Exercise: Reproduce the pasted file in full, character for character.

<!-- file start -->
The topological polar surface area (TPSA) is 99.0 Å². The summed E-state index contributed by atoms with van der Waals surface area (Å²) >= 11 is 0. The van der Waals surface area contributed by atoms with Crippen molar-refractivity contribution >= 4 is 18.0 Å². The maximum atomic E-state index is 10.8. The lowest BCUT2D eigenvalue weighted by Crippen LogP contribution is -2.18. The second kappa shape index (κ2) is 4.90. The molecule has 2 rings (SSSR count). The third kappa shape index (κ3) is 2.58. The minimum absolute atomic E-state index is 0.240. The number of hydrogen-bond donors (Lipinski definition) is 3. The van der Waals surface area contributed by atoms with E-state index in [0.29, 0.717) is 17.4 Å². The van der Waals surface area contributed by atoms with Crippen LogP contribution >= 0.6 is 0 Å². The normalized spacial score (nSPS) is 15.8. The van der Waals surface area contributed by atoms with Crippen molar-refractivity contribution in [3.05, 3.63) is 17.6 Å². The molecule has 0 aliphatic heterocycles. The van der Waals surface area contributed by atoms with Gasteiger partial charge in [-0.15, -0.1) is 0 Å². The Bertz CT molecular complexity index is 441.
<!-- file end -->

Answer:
The topological polar surface area (TPSA) is 99.0 Å². The summed E-state index contributed by atoms with van der Waals surface area (Å²) >= 11 is 0. The van der Waals surface area contributed by atoms with Crippen molar-refractivity contribution >= 4 is 18.0 Å². The maximum atomic E-state index is 10.8. The lowest BCUT2D eigenvalue weighted by Crippen LogP contribution is -2.18. The second kappa shape index (κ2) is 4.90. The molecule has 2 rings (SSSR count). The third kappa shape index (κ3) is 2.58. The minimum absolute atomic E-state index is 0.240. The number of hydrogen-bond donors (Lipinski definition) is 3. The van der Waals surface area contributed by atoms with E-state index in [0.29, 0.717) is 17.4 Å². The van der Waals surface area contributed by atoms with Crippen LogP contribution >= 0.6 is 0 Å². The normalized spacial score (nSPS) is 15.8. The van der Waals surface area contributed by atoms with Crippen molar-refractivity contribution in [3.05, 3.63) is 17.6 Å². The molecule has 0 aliphatic heterocycles. The van der Waals surface area contributed by atoms with Gasteiger partial charge in [-0.15, -0.1) is 0 Å². The Bertz CT molecular complexity index is 441.